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An antibody for analysis of autophagy induction


Autophagy is a degradative program that maintains cellular homeostasis. Autophagy defects have been described in numerous diseases. However, analysis of autophagy rates can be challenging, particularly in rare cell populations or in vivo, due to limitations in currently available tools for measuring autophagy induction. Here, we describe a method to monitor autophagy by measuring phosphorylation of the protein ATG16L1. We developed and characterized a monoclonal antibody that can detect phospho-ATG16L1 endogenously in mammalian cells. Importantly, phospho-ATG16L1 is only present on newly forming autophagosomes. Therefore, its levels are not affected by prolonged stress or late-stage autophagy blocks, which can confound autophagy analysis. Moreover, we show that ATG16L1 phosphorylation is a conserved signaling pathway activated by numerous autophagy-inducing stressors. The described antibody is suitable for western blot, immunofluorescence and immunohistochemistry, and measured phospho-ATG16L1 levels directly correspond to autophagy rates. Taken together, this phospho-antibody represents an exciting tool to study autophagy induction.

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Fig. 1: Phosphorylation of ATG16L1 is a conserved indicator of autophagy induction, which is activated by multiple stimuli.
Fig. 2: pATG16L1 can be analyzed by immunofluorescence and is recruited to the expanding autophagosomal membrane.
Fig. 3: pATG16L1 level provides a reliable measurement of autophagy rates independent of late-stage autophagy block and directly reflects autophagic vesicle formation.
Fig. 4: pATG16L1 is compatible with IHC staining of tissue samples to measure autophagic activities in vivo.

Data availability

The data that support the findings of this study are available from the corresponding author upon reasonable request.


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We thank the uOttawa PALM-Histology Core Facility for processing the IHC tissue samples, the Cell Biology and Image Acquisition Core (CBIA) for assistance in three-dimensional reconstruction and rendering of brain imaging, N. Vernoux for technical assistance in electron microcopy, J.A. Lunde for technical assistance in collecting mouse skeletal muscle samples and members of the Russell laboratory for advice and critical reading of this manuscript. This work was supported by a Canadian Institutes of Health Research Project Grant awarded to R.C.R. (grant no. PJT153034), funding from the Canada Foundation for Innovation to the CBIA core and a Canada Research Chair Tier 2 to M.T.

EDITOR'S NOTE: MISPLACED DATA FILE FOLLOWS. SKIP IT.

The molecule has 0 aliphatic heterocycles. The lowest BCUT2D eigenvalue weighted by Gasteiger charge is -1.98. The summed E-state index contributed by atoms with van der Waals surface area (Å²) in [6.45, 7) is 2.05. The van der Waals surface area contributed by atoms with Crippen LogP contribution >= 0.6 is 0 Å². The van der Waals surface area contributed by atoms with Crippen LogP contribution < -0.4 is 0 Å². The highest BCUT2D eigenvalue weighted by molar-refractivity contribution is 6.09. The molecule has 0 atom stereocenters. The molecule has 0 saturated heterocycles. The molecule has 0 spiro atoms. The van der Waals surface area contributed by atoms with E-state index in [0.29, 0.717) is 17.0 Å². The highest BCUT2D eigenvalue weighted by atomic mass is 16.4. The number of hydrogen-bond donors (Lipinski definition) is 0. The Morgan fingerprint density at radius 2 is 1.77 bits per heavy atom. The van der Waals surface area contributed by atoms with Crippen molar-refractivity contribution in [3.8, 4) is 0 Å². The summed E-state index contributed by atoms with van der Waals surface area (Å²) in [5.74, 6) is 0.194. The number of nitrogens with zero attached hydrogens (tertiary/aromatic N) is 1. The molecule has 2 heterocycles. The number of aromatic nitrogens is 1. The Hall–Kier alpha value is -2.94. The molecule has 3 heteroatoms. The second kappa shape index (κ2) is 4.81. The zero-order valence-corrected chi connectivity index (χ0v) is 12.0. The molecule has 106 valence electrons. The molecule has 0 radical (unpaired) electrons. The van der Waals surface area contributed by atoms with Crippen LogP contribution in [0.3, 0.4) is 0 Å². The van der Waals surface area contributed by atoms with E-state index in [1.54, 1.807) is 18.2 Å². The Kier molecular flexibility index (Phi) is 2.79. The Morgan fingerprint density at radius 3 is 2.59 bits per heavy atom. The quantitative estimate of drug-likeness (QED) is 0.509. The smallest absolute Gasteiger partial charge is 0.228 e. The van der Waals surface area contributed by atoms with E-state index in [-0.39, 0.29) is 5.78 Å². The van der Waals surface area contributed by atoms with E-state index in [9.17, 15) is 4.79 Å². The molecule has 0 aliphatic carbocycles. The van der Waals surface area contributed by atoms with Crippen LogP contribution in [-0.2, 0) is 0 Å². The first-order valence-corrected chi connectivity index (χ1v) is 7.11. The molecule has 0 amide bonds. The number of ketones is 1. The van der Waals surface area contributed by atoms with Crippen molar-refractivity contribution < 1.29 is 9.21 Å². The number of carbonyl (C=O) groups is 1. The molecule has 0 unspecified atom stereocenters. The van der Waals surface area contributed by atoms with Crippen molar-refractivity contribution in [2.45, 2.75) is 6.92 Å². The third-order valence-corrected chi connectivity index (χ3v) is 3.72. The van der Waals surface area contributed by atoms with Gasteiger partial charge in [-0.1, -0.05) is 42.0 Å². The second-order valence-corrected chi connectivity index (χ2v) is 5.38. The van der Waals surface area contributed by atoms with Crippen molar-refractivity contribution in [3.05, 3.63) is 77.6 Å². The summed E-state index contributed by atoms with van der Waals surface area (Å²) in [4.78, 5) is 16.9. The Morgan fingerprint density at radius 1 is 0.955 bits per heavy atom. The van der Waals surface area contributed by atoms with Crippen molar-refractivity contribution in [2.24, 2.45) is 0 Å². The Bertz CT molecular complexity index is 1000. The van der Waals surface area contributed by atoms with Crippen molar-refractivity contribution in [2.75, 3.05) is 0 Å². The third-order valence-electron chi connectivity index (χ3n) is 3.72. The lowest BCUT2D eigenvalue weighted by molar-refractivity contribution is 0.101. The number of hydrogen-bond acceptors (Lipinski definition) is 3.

Author information




W.T. and R.C.R. wrote the manuscript. W.T. was primarily responsible for data production in all figures except for immunofluorescence and IHC panels in Figs. 2 and 4. R.A. assisted with immunofluorescence experiments and data analysis. Z.G. was responsible for optimizing pATG16L1 antibody protocols for immunofluorescence and IHC. A.K. and D.L. provided the mice used for the study and assisted with IHC experimental planning and tissue staining. M.C. and M.E.T. imaged EM samples. B.L. provided expertise and guidance for EM sample preparation. R.C.R. oversaw manuscript planning and conceived of the study.

Corresponding author

Correspondence to Ryan C. Russell.

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The authors declare no competing interests.

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Peer review information Nicole Rusk and Rita Strack were the primary editors on this article and managed its editorial process and peer review in collaboration with the rest of the editorial team.

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Supplementary information

Supplementary Information

Supplementary Figs. 1–5 and results.

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Supplementary Video

Brain hippocampus tissue sections of wild-type and Atg5flox/flox mice were stained with pATG16L1S278 GFP and RFP signals were enhanced with anti-GFP/RFP antibodies. GFP expression is indicative of cells knocked out of Atg5. 3D model of the cell was constructed using the 3D reconstruction function in Imaris based on GRP and RFP signals. N = 2 animals per group. Representative cell from one conditional Atg5 KO mouse sample is shown in the video.

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Tian, W., Alsaadi, R., Guo, Z. et al. An antibody for analysis of autophagy induction. Nat Methods 17, 232–239 (2020).

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